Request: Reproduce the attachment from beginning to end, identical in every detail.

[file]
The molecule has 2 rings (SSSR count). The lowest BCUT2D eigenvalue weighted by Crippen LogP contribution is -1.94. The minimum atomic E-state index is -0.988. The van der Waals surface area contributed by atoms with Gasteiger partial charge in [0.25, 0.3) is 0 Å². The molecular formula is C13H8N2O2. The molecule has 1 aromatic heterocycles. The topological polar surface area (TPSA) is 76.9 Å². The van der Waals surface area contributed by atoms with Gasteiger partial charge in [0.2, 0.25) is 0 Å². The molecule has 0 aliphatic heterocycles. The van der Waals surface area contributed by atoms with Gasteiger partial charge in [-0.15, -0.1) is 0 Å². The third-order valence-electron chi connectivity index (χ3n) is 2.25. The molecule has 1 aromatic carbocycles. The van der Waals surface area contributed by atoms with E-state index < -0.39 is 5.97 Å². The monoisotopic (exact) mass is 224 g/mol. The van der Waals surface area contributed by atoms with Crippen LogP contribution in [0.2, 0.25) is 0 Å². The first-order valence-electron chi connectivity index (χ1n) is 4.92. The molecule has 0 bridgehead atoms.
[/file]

The molecule has 2 rings (SSSR count). The lowest BCUT2D eigenvalue weighted by Crippen LogP contribution is -1.94. The minimum atomic E-state index is -0.988. The van der Waals surface area contributed by atoms with Gasteiger partial charge in [0.25, 0.3) is 0 Å². The molecular formula is C13H8N2O2. The molecule has 1 aromatic heterocycles. The topological polar surface area (TPSA) is 76.9 Å². The van der Waals surface area contributed by atoms with Gasteiger partial charge in [0.2, 0.25) is 0 Å². The molecule has 0 aliphatic heterocycles. The van der Waals surface area contributed by atoms with Gasteiger partial charge in [-0.15, -0.1) is 0 Å². The third-order valence-electron chi connectivity index (χ3n) is 2.25. The molecule has 1 aromatic carbocycles. The van der Waals surface area contributed by atoms with E-state index < -0.39 is 5.97 Å². The monoisotopic (exact) mass is 224 g/mol. The van der Waals surface area contributed by atoms with Crippen LogP contribution in [0.2, 0.25) is 0 Å². The first-order valence-electron chi connectivity index (χ1n) is 4.92. The molecule has 0 bridgehead atoms.